Invincible Immunity

Fall is in the air and while fall is by far my favorite season, I can’t help but recognize what’s right on its tail, winter and it’s sidekick, cold and flu season. Just as some of our animal friends are taking advantage of the fall abundance to prepare for winters challenges, we should be doing the same thing too. Embrace this season of change with some nutrient and lifestyle shifts to prepare you and your immune system for the winter months ahead- laying the groundwork now can help keep those winter colds at bay.

As both a holistic and clinical nutritionist, I look at this time of transition from summer to fall from two angles. On the traditional side, it is a time to strip away the unnecessary, both in life and in food. As summer vacation’s come to an end and kids go back to school, this is the perfect time to set new routines and rhythms that create balance, consistency and ease in our daily lives. On the clinical side, it’s a time to focus on nourishing the body with the elements it needs to strengthen our body’s defense system.

lifestyle nourishment to foster a strong immune system

When we look at traditional medicine side of immunity- fall routines abound. In Chinese medicine fall is the season of metal. And just like metal is refined by a metal smith, we too need to determine what needs to be removed and stripped away from our daily routines. The organ of focus for this is the large intestine (a key player in immunity!) and throughout the fall we are encouraged to let go of the old and make room for the new.

Ayurvedic medicine identifies the fall as vata season; a time of cool, dry and windy conditions. It is a time to be filled with warmth in the form of loving relationships, routines and a focus on being grounded. Foods focused on providing oils and warmth (think spices and cooked foods) will help to keep vata in balance.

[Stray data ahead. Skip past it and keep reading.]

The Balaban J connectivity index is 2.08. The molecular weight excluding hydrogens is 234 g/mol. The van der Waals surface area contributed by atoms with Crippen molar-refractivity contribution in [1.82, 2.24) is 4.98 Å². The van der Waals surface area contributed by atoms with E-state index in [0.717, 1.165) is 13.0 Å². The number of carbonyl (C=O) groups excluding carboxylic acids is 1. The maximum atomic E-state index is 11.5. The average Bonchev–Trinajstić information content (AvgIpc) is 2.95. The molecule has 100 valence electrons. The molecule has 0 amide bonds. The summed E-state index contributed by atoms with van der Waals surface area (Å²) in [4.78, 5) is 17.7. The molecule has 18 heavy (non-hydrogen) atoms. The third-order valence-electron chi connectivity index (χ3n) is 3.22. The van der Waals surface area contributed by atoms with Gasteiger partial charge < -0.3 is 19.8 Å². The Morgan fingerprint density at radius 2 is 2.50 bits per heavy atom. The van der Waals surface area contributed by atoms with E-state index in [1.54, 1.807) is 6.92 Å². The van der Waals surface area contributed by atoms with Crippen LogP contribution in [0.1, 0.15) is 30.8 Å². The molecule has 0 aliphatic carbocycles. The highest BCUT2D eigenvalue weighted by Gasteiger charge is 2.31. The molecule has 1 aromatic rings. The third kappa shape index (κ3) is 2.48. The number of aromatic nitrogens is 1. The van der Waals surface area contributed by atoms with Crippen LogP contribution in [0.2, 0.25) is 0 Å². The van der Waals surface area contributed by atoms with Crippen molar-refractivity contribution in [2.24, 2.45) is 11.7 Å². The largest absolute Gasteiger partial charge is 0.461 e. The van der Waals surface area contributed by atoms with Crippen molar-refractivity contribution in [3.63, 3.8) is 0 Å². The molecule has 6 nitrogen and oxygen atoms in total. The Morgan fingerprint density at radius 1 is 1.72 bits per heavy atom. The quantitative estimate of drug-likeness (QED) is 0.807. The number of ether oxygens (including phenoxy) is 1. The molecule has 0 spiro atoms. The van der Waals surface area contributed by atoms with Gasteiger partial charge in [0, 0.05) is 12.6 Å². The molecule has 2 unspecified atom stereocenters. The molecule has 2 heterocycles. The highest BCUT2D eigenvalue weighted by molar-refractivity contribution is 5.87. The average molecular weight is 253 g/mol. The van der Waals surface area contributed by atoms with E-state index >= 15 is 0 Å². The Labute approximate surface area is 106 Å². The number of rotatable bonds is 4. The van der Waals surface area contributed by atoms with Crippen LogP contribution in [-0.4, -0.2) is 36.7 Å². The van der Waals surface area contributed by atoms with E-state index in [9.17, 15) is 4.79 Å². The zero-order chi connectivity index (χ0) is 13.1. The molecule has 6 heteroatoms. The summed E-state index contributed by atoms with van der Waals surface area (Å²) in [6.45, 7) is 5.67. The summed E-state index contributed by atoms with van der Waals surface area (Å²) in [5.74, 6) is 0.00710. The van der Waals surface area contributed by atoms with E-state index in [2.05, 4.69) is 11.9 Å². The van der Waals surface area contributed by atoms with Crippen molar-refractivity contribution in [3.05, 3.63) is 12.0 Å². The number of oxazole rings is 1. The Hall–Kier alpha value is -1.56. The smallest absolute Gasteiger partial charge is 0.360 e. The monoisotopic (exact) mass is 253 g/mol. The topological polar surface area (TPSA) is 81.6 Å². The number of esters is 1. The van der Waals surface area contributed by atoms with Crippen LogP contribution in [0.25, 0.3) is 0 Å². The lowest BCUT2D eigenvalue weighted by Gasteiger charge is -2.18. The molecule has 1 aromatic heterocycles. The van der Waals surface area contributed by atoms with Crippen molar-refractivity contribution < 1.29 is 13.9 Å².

If you tend to juggle unnecessary commitments, fall is the time to embrace the growth from summer and let go of what no longer serves you.

The clinical side of immunity looks more at the nutrients your body needs to renew itself daily and defend itself optimally. I am always fascinated by how the science we conduct in our modern world supports these ancient traditions. But before we jump into the key recommendations for optimizing your immunity, let’s get a brief biology lesson in your immune system.

immunity 101

The immune system is an intricate network of specialized cells, each with a unique role in fighting infection. Everything from colds, to inflammation or cancer prevention, relies upon the immune system. The different types of immune cells act as tiny soldiers, battling foreign invaders to keep your body healthy. Some of these cells act as intelligence scouts searching for danger and alerting the rest of our body when danger is encountered. Other cells act as front-line combatants, responding to these signals and attacking foreign invaders. The regulation of immunity depends on cell communication. There are literally thousands of biochemical processes that occur on every single cell, at every second! Our immune cells create a series of signals that tell the body to ramp up the immune response. Cells also signal when the coast is clear, and the immune response can be resolved.